• IT entrepreneur awarded KTH Great Prize

    Published Jun 10, 2016
    Inventor and entrepreneur Stina Ehrensvärd will be awarded KTH's 2016 Great Prize, the university has announced.

  • Writer's block? Robot authors face uncertain future

    Published May 24, 2016
    Are readers ready for novels written by robots? The technology exists, but the value of it is less clear.

  • Sexism extends to robots

    Published May 24, 2016
    What gender are the robots that are taking over more and more of our chores? Does it matter whether we call them, "he" or "she"?

  • Tests show how trucks can reuse engine heat for power

    Published May 20, 2016
    A 195-year-old discovery is behind a new system that will save vehicles hundreds of litres of fuel and reduce their carbon emissions by as much as 2 to 3 tonnes per year.

  • ACCESS Linnaeus Research center celebrates 10 year anniversary

    Published Apr 26, 2016
    During the last ten years, the ACCESS Linnaeus center has conducted successful research within the broad area of networked systems. A total of 60 faculty members and postdocs and 100 PhD students from different disciplines collaborate in ACCESS, and together they have created Europe’s leading center in the broad area of networked systems. To celebrate its achievements, a major industrial and academic event will be organized on the 2nd of May.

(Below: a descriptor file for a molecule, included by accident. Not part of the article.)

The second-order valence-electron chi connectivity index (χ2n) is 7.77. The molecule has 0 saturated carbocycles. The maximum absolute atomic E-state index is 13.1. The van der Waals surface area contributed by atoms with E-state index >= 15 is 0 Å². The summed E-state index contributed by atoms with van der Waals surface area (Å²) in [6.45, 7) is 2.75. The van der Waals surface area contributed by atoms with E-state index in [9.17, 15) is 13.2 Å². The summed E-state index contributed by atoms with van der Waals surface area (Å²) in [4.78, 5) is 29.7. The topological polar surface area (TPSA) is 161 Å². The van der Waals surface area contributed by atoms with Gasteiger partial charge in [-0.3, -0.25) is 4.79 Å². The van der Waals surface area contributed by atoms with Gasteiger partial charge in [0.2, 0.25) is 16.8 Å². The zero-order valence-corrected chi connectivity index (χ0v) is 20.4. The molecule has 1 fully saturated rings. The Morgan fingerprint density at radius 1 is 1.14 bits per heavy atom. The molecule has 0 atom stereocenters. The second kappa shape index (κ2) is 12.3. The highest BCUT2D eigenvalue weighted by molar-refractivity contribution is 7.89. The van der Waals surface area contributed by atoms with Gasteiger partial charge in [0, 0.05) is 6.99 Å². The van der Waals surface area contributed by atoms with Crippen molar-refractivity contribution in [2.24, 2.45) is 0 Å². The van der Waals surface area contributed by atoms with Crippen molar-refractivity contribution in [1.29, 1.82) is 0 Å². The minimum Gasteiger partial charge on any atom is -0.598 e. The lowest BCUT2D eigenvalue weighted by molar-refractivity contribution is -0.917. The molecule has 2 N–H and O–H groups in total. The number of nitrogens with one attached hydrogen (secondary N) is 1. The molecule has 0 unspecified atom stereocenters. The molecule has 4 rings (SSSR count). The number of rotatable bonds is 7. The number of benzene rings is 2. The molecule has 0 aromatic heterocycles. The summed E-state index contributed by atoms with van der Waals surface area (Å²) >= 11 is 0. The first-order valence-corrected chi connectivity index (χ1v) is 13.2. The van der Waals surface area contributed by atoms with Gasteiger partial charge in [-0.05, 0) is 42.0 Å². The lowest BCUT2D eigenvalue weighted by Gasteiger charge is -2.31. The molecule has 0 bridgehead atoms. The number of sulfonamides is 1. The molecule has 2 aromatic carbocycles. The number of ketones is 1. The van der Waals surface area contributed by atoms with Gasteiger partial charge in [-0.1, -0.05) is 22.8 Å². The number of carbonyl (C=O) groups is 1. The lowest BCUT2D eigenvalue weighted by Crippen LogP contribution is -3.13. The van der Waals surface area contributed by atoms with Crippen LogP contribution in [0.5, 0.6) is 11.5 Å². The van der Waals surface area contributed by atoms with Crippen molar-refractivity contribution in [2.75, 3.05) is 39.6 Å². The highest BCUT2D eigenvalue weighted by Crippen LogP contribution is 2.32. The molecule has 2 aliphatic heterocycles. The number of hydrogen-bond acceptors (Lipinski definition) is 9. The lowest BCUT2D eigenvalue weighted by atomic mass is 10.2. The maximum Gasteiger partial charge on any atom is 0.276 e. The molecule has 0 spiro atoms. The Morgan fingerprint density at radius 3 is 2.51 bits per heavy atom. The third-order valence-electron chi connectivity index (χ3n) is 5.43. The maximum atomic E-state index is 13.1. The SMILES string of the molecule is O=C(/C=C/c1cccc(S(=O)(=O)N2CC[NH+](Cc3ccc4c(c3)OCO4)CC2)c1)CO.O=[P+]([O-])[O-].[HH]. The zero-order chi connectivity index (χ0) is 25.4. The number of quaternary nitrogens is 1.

• Researchers have "come a long way" with self-driving trucks

    Published Apr 14, 2016
    A self-driving truck under development by Scania and KTH researchers has tested successfully at speeds of up to 90 kilometres-per-hour.

  • Firefighters' positioning system may be used to monitor walking difficulty for elderly

    Published Apr 08, 2016
    A positioning system adapted for use in fire rescue operations will soon be tested on senior citizens in Sweden as a way to spot signs of early stage Parkinson's disease and other mobility problems.

  • Wooden windows? New material could replace glass in solar cells and buildings

    Published Mar 31, 2016
    Windows and solar panels in the future could be made from one of the best — and cheapest — construction materials known: wood. Researchers at Stockholm's KTH Royal Institute of Technology have developed a new transparent wood material that's suitable for mass production.

  • Simulations show how helmets would have protected bike crash victims' brains

    Published Mar 30, 2016
    Bicycle helmets can reduce the risk of concussions by 54 percent, and drastically cut the risk of skull fractures, according to a study at KTH Royal Institute of Technology.

  • Threatened species that lose our attention

    Published Mar 16, 2016
    Do we care only about endangered species that are cute, cool or charismatic? The fact that many sea creatures face extinction has been overlooked or forgotten.

  • Teamwork was crucial in evolution of dogs

    Published Mar 15, 2016
    Dog owners often say that their pets know their place in the pack — an observation based on the notion that man's best friend descended from the wolf. But it's not as simple as that.